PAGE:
A 2 (condition: nicotine, placebo) × 2 (film: neutral, erotic) repeated measures analysis of variance (ANOVA) was used to examine the effects of nicotine in comparison with placebo on standardized VPA and CSA scores. The effects of nicotine in comparison with placebo on heart rate and systolic and diastolic blood pressure scores were examined using separate condition × time repeated measures ANOVAs. Paired samples t-tests were used on standardized VPA and CSA cores, and heart rate scores between and within the nicotine and placebo conditions during the neutral and erotic film presentations, on heart rate and systolic and diastolic blood pressure scores prior to and 30 minutes after either nicotine or placebo administration, and on subjective ratings of mood, and on both potential and bogus nicotine-induced adverse effects, between the placebo and nicotine conditions.

All analyses were performed using SPSS statistical software version 14.0 (SPSS, Inc., Chicago, IL, USA). A two-tailed α of P < 0.05 was considered statistically reliable for all analyses with the exception of analyses of self-reported mood and adverse effects in which more conservative α levels of 0.007 (P < 0.05/7), and 0.025 (P < 0.05/2) were used, respectively, by employing Bonferroni corrections. Standardized effect sizes (i.e., Cohen’s d) were reported when comparing two groups. Measures of variance, such as η2 and R2, were reported when comparing more than two groups and magnitude of association, respectively. All variances, effect sizes, and post hoc power analyses were calculated according to the guidelines proposed by Cohen [65].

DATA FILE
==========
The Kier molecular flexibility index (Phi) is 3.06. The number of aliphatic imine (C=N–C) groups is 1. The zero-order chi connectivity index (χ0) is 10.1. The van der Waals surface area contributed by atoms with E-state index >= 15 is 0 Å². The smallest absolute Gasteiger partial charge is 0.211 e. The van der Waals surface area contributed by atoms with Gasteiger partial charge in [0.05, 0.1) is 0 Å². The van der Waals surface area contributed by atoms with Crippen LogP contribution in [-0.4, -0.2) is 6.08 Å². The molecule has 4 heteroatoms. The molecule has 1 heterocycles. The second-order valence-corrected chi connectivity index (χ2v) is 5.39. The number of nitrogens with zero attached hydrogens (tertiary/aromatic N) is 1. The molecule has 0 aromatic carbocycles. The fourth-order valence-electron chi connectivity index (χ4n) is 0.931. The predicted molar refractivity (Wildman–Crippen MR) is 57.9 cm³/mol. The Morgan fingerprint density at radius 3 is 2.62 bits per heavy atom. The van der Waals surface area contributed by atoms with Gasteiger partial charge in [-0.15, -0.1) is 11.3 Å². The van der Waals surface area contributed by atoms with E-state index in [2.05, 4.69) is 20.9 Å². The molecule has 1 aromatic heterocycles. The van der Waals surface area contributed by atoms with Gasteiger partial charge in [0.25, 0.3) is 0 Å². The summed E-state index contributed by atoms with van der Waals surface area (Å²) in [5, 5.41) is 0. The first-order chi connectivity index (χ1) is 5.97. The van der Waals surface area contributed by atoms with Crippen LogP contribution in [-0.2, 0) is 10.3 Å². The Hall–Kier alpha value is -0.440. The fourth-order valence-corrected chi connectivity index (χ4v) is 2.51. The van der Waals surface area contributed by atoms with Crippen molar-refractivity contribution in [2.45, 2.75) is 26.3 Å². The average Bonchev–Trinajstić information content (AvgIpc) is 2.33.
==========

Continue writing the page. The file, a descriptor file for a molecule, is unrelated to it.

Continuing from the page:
Sample Characteristics